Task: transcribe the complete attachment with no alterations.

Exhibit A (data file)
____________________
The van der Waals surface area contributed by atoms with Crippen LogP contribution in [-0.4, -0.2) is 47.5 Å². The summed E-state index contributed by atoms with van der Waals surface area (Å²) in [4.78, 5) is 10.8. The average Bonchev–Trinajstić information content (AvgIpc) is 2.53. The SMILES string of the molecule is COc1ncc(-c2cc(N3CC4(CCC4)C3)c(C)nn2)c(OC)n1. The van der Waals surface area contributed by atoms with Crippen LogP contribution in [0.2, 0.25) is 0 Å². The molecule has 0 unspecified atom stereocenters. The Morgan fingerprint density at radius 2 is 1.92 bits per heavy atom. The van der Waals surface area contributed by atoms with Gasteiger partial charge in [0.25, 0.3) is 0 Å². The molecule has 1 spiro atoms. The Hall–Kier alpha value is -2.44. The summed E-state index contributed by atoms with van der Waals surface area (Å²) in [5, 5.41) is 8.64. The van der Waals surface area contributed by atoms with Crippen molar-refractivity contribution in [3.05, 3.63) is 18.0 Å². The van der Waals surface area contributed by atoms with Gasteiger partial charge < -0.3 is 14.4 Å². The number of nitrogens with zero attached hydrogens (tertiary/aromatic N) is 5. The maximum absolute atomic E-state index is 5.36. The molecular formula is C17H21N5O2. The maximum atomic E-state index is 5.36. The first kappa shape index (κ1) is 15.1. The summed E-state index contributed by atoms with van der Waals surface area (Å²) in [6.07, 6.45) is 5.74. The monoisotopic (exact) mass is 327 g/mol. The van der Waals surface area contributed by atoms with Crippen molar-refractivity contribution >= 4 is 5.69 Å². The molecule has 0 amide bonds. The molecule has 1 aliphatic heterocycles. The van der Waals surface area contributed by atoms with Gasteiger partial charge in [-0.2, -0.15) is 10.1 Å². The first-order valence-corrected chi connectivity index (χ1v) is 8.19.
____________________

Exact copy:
The van der Waals surface area contributed by atoms with Crippen LogP contribution in [-0.4, -0.2) is 47.5 Å². The summed E-state index contributed by atoms with van der Waals surface area (Å²) in [4.78, 5) is 10.8. The average Bonchev–Trinajstić information content (AvgIpc) is 2.53. The SMILES string of the molecule is COc1ncc(-c2cc(N3CC4(CCC4)C3)c(C)nn2)c(OC)n1. The van der Waals surface area contributed by atoms with Crippen LogP contribution in [0.2, 0.25) is 0 Å². The molecule has 0 unspecified atom stereocenters. The Morgan fingerprint density at radius 2 is 1.92 bits per heavy atom. The van der Waals surface area contributed by atoms with Gasteiger partial charge in [0.25, 0.3) is 0 Å². The molecule has 1 spiro atoms. The Hall–Kier alpha value is -2.44. The summed E-state index contributed by atoms with van der Waals surface area (Å²) in [5, 5.41) is 8.64. The van der Waals surface area contributed by atoms with Crippen molar-refractivity contribution in [3.05, 3.63) is 18.0 Å². The van der Waals surface area contributed by atoms with Gasteiger partial charge < -0.3 is 14.4 Å². The number of nitrogens with zero attached hydrogens (tertiary/aromatic N) is 5. The maximum absolute atomic E-state index is 5.36. The molecular formula is C17H21N5O2. The maximum atomic E-state index is 5.36. The first kappa shape index (κ1) is 15.1. The summed E-state index contributed by atoms with van der Waals surface area (Å²) in [6.07, 6.45) is 5.74. The monoisotopic (exact) mass is 327 g/mol. The van der Waals surface area contributed by atoms with Crippen molar-refractivity contribution >= 4 is 5.69 Å². The molecule has 0 amide bonds. The molecule has 1 aliphatic heterocycles. The van der Waals surface area contributed by atoms with Gasteiger partial charge in [-0.2, -0.15) is 10.1 Å². The first-order valence-corrected chi connectivity index (χ1v) is 8.19.